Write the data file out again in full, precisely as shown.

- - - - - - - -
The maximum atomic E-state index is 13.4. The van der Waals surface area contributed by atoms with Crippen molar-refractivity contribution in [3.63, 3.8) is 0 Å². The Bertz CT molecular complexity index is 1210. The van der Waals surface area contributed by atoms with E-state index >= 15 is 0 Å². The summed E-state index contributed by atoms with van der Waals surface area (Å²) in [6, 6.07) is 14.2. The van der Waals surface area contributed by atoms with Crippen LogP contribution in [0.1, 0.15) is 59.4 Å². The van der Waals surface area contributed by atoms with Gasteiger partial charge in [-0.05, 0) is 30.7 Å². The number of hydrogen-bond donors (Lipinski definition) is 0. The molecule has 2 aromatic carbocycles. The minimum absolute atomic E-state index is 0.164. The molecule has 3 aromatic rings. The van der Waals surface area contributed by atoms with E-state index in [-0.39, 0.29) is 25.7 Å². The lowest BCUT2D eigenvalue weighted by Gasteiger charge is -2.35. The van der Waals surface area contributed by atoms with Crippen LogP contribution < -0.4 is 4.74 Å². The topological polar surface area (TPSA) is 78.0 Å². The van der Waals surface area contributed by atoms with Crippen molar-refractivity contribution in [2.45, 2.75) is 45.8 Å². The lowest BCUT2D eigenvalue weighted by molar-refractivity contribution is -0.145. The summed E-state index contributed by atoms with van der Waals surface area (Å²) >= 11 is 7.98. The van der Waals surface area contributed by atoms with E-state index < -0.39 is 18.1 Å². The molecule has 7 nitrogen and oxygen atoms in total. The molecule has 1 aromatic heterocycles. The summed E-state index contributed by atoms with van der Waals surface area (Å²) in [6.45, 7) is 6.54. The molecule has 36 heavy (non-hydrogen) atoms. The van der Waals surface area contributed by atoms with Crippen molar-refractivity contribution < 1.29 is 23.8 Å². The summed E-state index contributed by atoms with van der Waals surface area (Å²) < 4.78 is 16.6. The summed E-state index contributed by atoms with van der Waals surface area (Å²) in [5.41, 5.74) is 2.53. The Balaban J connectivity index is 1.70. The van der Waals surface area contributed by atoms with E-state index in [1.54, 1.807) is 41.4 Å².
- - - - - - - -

The maximum atomic E-state index is 13.4. The van der Waals surface area contributed by atoms with Crippen molar-refractivity contribution in [3.63, 3.8) is 0 Å². The Bertz CT molecular complexity index is 1210. The van der Waals surface area contributed by atoms with E-state index >= 15 is 0 Å². The summed E-state index contributed by atoms with van der Waals surface area (Å²) in [6, 6.07) is 14.2. The van der Waals surface area contributed by atoms with Crippen LogP contribution in [0.1, 0.15) is 59.4 Å². The van der Waals surface area contributed by atoms with Gasteiger partial charge in [-0.05, 0) is 30.7 Å². The number of hydrogen-bond donors (Lipinski definition) is 0. The molecule has 2 aromatic carbocycles. The minimum absolute atomic E-state index is 0.164. The molecule has 3 aromatic rings. The van der Waals surface area contributed by atoms with E-state index in [-0.39, 0.29) is 25.7 Å². The lowest BCUT2D eigenvalue weighted by Gasteiger charge is -2.35. The van der Waals surface area contributed by atoms with Crippen LogP contribution < -0.4 is 4.74 Å². The topological polar surface area (TPSA) is 78.0 Å². The van der Waals surface area contributed by atoms with Crippen molar-refractivity contribution in [2.45, 2.75) is 45.8 Å². The lowest BCUT2D eigenvalue weighted by molar-refractivity contribution is -0.145. The summed E-state index contributed by atoms with van der Waals surface area (Å²) >= 11 is 7.98. The van der Waals surface area contributed by atoms with E-state index < -0.39 is 18.1 Å². The molecule has 7 nitrogen and oxygen atoms in total. The molecule has 1 aromatic heterocycles. The summed E-state index contributed by atoms with van der Waals surface area (Å²) in [6.45, 7) is 6.54. The molecule has 36 heavy (non-hydrogen) atoms. The van der Waals surface area contributed by atoms with Crippen molar-refractivity contribution < 1.29 is 23.8 Å². The summed E-state index contributed by atoms with van der Waals surface area (Å²) < 4.78 is 16.6. The summed E-state index contributed by atoms with van der Waals surface area (Å²) in [5.41, 5.74) is 2.53. The Balaban J connectivity index is 1.70. The van der Waals surface area contributed by atoms with E-state index in [1.54, 1.807) is 41.4 Å².